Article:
Ms. Catherine's House Information Sign image. Click for full size.
By Michael Sean Nix, April 23, 2009
10. Ms. Catherine's House Information Sign
Frequently, the parent's bed was beside the fireplace. This bright quilt, made by Ms. Catherine, was the kind that she and her friends made when she lived here. On either side of the fireplace are two house brooms that were made by Ms. Janie Pinkney. One broom is very old and worn to half its original size.
Ms. Catherine's House Information Sign image. Click for full size.
By Michael Sean Nix, April 23, 2009
11. Ms. Catherine's House Information Sign
When Archie and Catherine Waiters were married in 1933, they moved into this hewn-timber house and lived here for twenty years. Today we call it Ms. Catherine's House.
Ms. Catherine's House Information Sign image. Click for full size.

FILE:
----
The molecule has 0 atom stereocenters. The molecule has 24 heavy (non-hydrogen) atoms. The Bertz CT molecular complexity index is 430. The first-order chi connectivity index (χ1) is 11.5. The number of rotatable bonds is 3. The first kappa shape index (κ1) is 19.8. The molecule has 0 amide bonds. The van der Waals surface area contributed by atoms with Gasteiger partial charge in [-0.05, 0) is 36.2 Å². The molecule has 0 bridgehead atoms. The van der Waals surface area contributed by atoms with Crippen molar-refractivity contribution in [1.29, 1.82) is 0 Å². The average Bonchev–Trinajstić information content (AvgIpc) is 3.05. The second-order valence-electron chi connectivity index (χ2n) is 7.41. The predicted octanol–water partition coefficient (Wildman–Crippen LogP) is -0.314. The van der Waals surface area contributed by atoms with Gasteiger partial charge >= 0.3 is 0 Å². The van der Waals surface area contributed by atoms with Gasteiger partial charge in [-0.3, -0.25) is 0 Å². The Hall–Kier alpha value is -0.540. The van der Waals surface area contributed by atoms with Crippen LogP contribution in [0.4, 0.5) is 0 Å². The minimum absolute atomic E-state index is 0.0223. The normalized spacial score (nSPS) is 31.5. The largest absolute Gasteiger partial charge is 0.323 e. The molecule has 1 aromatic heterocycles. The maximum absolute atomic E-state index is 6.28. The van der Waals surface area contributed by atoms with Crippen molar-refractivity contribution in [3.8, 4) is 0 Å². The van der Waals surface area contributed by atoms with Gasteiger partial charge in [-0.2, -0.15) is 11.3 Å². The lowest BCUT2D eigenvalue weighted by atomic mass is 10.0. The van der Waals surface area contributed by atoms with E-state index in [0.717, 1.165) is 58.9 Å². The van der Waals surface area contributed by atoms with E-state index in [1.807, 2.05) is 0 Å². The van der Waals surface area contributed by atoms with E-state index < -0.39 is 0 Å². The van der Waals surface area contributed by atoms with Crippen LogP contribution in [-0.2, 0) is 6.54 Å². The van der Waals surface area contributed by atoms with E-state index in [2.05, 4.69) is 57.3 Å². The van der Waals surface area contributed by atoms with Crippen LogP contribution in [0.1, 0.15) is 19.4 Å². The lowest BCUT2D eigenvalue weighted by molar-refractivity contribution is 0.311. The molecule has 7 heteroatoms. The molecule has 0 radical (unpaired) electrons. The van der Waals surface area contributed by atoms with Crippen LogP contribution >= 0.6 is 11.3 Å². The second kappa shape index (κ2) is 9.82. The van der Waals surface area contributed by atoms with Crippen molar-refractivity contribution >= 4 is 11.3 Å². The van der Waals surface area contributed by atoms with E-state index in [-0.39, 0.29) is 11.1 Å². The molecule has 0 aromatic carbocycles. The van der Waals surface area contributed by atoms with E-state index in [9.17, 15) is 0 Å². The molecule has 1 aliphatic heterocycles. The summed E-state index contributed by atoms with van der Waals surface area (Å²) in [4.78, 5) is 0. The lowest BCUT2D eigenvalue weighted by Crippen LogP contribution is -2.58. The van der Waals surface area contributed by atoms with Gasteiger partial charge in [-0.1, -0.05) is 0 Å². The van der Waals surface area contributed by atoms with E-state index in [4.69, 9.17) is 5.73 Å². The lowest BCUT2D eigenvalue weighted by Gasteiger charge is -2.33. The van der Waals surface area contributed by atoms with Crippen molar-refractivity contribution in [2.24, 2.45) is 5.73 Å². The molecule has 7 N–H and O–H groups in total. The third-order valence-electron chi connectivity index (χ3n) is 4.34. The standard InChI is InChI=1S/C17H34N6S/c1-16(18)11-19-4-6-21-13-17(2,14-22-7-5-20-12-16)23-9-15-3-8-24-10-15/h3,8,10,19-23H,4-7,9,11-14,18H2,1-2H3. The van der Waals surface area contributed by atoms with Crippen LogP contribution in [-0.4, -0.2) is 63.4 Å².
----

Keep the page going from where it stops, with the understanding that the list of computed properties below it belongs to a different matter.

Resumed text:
By Michael Sean Nix, April 23, 2009
12. Ms. Catherine's House Information Sign
Ms. Catherine made the yard broom that she is holding. When she lived in this house she followed the African custom of sweeping her yard every day. Ms. Catherine's house is now furnished with things she used when she lived there and with furniture from Janie and Edward Pinkney (pictured here) who had lived in a similar house.
Ms. Catherine's House Information Sign image. Click for full size.
By Michael Sean Nix, April 23, 2009
13. Ms. Catherine's House Information Sign
Ms. Catherine pasted fresh newspaper on the walls every fall. Scraps of the paper can still be seen.
Hewn-Timber Cabin image. Click for full size.
By Michael Sean Nix, April 23, 2009
14. Hewn-Timber Cabin
Hewn-Timber Cabins Information Sign image. Click for full size.
By Michael Sean Nix, April 23, 2009
15. Hewn-Timber Cabins Information Sign
Hewn-Timber Cabins Information Sign image. Click for full size.
By Michael Sean Nix, April 23, 2009
16. Hewn-Timber Cabins Information Sign
Sign includes examples of wash pot, yard broom, farm bell, well water bucket, gourd dipper, food trays, hog scraper, mattress made of pine straw, photo of Alex and Florence Gregg, and a ribbon with the caption "After emancipation lodges provided sickness and burial insurance, recalling the ancient African secret societies".